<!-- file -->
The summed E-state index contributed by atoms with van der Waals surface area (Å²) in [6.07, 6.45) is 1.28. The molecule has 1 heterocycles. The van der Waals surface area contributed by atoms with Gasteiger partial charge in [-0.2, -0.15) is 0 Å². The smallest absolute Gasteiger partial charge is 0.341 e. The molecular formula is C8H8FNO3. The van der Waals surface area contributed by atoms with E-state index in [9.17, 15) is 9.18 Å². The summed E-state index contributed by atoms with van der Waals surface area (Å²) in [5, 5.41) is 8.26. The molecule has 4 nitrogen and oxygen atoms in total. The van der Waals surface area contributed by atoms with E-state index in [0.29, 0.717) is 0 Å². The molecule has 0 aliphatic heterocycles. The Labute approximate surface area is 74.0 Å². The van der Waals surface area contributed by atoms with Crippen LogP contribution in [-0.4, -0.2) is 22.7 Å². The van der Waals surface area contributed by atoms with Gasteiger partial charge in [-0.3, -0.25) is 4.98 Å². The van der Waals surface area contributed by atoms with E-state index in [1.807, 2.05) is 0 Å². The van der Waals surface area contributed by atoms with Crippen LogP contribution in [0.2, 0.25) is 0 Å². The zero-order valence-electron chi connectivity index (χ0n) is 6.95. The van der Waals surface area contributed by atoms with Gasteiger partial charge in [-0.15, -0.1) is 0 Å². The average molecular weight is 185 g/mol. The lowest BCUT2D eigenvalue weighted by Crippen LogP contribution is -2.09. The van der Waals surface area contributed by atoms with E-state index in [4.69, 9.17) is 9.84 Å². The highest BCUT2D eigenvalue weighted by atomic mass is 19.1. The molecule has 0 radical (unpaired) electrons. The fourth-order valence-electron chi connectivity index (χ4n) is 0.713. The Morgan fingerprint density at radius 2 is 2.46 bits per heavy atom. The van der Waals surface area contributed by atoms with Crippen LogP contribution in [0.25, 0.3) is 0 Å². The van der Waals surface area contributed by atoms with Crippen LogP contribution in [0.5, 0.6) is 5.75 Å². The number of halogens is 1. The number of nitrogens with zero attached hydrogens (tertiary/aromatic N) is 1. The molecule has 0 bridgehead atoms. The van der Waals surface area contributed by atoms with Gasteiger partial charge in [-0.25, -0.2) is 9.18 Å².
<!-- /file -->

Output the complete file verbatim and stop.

The summed E-state index contributed by atoms with van der Waals surface area (Å²) in [6.07, 6.45) is 1.28. The molecule has 1 heterocycles. The van der Waals surface area contributed by atoms with Gasteiger partial charge in [-0.2, -0.15) is 0 Å². The smallest absolute Gasteiger partial charge is 0.341 e. The molecular formula is C8H8FNO3. The van der Waals surface area contributed by atoms with E-state index in [9.17, 15) is 9.18 Å². The summed E-state index contributed by atoms with van der Waals surface area (Å²) in [5, 5.41) is 8.26. The molecule has 4 nitrogen and oxygen atoms in total. The van der Waals surface area contributed by atoms with E-state index in [0.29, 0.717) is 0 Å². The molecule has 0 aliphatic heterocycles. The Labute approximate surface area is 74.0 Å². The van der Waals surface area contributed by atoms with Crippen LogP contribution in [-0.4, -0.2) is 22.7 Å². The van der Waals surface area contributed by atoms with Gasteiger partial charge in [-0.3, -0.25) is 4.98 Å². The van der Waals surface area contributed by atoms with E-state index in [1.807, 2.05) is 0 Å². The van der Waals surface area contributed by atoms with Crippen LogP contribution in [0.2, 0.25) is 0 Å². The zero-order valence-electron chi connectivity index (χ0n) is 6.95. The van der Waals surface area contributed by atoms with Gasteiger partial charge in [-0.15, -0.1) is 0 Å². The average molecular weight is 185 g/mol. The lowest BCUT2D eigenvalue weighted by Crippen LogP contribution is -2.09. The van der Waals surface area contributed by atoms with E-state index in [4.69, 9.17) is 9.84 Å². The highest BCUT2D eigenvalue weighted by atomic mass is 19.1. The molecule has 0 radical (unpaired) electrons. The fourth-order valence-electron chi connectivity index (χ4n) is 0.713. The Morgan fingerprint density at radius 2 is 2.46 bits per heavy atom. The van der Waals surface area contributed by atoms with Crippen LogP contribution in [0.25, 0.3) is 0 Å². The van der Waals surface area contributed by atoms with Crippen LogP contribution in [0.5, 0.6) is 5.75 Å². The number of halogens is 1. The number of nitrogens with zero attached hydrogens (tertiary/aromatic N) is 1. The molecule has 0 bridgehead atoms. The van der Waals surface area contributed by atoms with Gasteiger partial charge in [-0.25, -0.2) is 9.18 Å².